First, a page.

Lukas Moodysson’s Vi är bäst! is as sweet and personal as they come. Based on his wife Coco’s autobiographical comic Never Goodnight, the film traces the genesis of personal worldview by playing with the ever-changing landscapes of music, politics and social justice, larger than life forces as they’re navigated by a trio of thirteen-year-olds. Sweden’s punk movement began in the mid '70s with the likes of Ebba Grön, a band referenced numerous times by the characters, and one that released both a movie and a final LP the year the film takes place. KSMB, another band they bring up, was part of the ‘77-‘82 club as well. While Swedish punk certainly didn’t die in the years that followed (it merely fractured), the post-punk mindset amongst the film’s young adults casts a shadow over punkers Klara, Bobo and Hedvig, three young girls seemingly chasing phantom identities.
Sweden saw two major economic downturns/upswings in the 1970s, one prior to Ebba Grön and one immediately after. The lead trio were too young too feel the effects of either. Instead they vocalize (and parrot?) the kind of anti-fascist sentiments that gave birth to punk, as spunky defacto leader Klara warns people about nuclear energy. Or maybe she extolls its virtues – the film isn’t quite clear on this, and perhaps rightly so. “Don’t you care about this?” she asks Bobo, about a topic she knows little about. Bobo on the other hand, is merely along for the ride. She’s the second-in-command to an ‘it girl’ who would’ve been the apex of the school social pyramid were it not for her mowhawk and androgynous attire. Bobo’s own look seems to fit more naturally, from her toneless, genderless clothes, to her rounded spectacles and messy boy-cut, and both girls seem to think they’re from broken homes. In fact, they actually have it quite good; Bobo’s single mother has a thriving social life, while Klara’s parents get in to mild arguments at most. Plus, can you really complain when your dad is David Dencik*?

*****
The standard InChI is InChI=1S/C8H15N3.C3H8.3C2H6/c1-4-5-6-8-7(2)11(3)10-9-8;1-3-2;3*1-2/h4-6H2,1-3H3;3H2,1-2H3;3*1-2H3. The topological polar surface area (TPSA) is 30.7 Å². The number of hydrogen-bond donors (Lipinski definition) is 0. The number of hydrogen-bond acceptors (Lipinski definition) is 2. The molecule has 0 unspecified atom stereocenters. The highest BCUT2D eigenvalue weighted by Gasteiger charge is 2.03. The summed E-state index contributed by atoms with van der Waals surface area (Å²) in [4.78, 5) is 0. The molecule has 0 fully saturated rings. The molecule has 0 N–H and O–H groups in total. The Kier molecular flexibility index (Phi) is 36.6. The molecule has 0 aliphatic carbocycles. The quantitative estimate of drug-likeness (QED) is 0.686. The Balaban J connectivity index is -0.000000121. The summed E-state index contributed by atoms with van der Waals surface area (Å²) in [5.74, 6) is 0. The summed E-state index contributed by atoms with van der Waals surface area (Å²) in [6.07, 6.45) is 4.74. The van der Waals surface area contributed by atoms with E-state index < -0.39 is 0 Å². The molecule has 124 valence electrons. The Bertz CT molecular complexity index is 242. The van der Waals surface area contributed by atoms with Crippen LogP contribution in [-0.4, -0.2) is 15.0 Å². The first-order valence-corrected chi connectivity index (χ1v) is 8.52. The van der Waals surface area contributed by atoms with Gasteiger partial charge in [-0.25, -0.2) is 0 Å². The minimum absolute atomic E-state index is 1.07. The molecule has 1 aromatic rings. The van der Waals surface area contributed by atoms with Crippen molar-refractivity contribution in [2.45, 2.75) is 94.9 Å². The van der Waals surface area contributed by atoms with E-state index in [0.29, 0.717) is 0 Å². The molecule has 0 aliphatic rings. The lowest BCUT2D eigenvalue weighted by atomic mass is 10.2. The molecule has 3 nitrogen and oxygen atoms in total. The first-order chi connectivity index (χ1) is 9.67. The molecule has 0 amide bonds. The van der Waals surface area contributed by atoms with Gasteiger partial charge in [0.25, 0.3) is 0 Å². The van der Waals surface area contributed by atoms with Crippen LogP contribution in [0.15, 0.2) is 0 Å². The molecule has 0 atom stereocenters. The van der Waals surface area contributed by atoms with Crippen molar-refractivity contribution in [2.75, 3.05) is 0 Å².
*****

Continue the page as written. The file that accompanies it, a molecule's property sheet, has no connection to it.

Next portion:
Regardless, they do complain, and it turns out to be their strict enforcement rules - the very thing they’re supposed to hate – that gets them their first rehearsal space. They don’t know how to play instruments, and their first musical target happens to be whatever they were peeved at most recently, i.e. sports. The film does not, however, harp on the fact that they’re meandering rascals. It instead approaches them with the same sincerity with which they approach punk, and their target of ridicule even changes once they meet Hedvig, the conservative Christian blonde who has the musical skills they’re looking for. She represents all things traditional, from her appearance to her music to her religion, and while it’s a vastly different landscpae today, Sweden was bout 93% Christian at the time, making Klara and Bobo feel like they were ‘sticking it to the man’ by poking fun at her. They eventually become friends with this embodiment of their distrust, and like an opposing worldview bringing balance to a debate, she helps them get their song in tune. From that point on, it isn’t just "Hate The Sport" that becomes harmonious. It’s the film’s central dynamic, echoing director Moodysson’s own balance between left-wing socialist politics and traditonal Christianity.